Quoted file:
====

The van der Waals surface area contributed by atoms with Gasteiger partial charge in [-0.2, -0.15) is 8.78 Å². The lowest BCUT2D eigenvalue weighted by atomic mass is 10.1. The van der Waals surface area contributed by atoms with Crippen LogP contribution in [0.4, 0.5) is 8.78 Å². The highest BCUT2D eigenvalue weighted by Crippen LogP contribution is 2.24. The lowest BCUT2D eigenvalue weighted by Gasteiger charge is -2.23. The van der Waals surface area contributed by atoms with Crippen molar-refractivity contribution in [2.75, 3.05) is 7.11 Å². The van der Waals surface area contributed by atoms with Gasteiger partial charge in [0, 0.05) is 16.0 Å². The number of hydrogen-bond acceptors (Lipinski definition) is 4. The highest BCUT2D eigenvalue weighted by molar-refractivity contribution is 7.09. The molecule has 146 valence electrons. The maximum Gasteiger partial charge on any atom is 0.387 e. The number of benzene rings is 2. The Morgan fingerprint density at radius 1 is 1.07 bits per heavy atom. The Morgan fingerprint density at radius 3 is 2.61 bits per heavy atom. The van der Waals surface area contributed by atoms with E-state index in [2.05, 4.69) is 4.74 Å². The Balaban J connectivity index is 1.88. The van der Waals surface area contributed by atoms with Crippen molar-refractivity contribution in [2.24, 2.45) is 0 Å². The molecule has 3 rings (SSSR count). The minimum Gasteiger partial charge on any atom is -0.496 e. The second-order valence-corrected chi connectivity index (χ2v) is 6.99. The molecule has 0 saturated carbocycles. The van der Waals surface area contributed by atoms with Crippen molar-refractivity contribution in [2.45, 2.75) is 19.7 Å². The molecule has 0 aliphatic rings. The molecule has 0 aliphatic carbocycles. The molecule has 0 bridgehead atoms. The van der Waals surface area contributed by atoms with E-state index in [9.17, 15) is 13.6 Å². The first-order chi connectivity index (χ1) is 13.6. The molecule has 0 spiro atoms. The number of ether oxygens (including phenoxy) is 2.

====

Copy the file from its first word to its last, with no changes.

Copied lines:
The van der Waals surface area contributed by atoms with Gasteiger partial charge in [-0.2, -0.15) is 8.78 Å². The lowest BCUT2D eigenvalue weighted by atomic mass is 10.1. The van der Waals surface area contributed by atoms with Crippen LogP contribution in [0.4, 0.5) is 8.78 Å². The highest BCUT2D eigenvalue weighted by Crippen LogP contribution is 2.24. The lowest BCUT2D eigenvalue weighted by Gasteiger charge is -2.23. The van der Waals surface area contributed by atoms with Crippen molar-refractivity contribution in [2.75, 3.05) is 7.11 Å². The van der Waals surface area contributed by atoms with Gasteiger partial charge in [0, 0.05) is 16.0 Å². The number of hydrogen-bond acceptors (Lipinski definition) is 4. The highest BCUT2D eigenvalue weighted by molar-refractivity contribution is 7.09. The molecule has 146 valence electrons. The maximum Gasteiger partial charge on any atom is 0.387 e. The number of benzene rings is 2. The Morgan fingerprint density at radius 1 is 1.07 bits per heavy atom. The Morgan fingerprint density at radius 3 is 2.61 bits per heavy atom. The van der Waals surface area contributed by atoms with E-state index in [2.05, 4.69) is 4.74 Å². The Balaban J connectivity index is 1.88. The van der Waals surface area contributed by atoms with Crippen molar-refractivity contribution in [2.24, 2.45) is 0 Å². The molecule has 3 rings (SSSR count). The minimum Gasteiger partial charge on any atom is -0.496 e. The second-order valence-corrected chi connectivity index (χ2v) is 6.99. The molecule has 0 saturated carbocycles. The van der Waals surface area contributed by atoms with Crippen molar-refractivity contribution in [2.45, 2.75) is 19.7 Å². The molecule has 0 aliphatic rings. The molecule has 0 aliphatic carbocycles. The molecule has 0 bridgehead atoms. The van der Waals surface area contributed by atoms with E-state index in [9.17, 15) is 13.6 Å². The first-order chi connectivity index (χ1) is 13.6. The molecule has 0 spiro atoms. The number of ether oxygens (including phenoxy) is 2.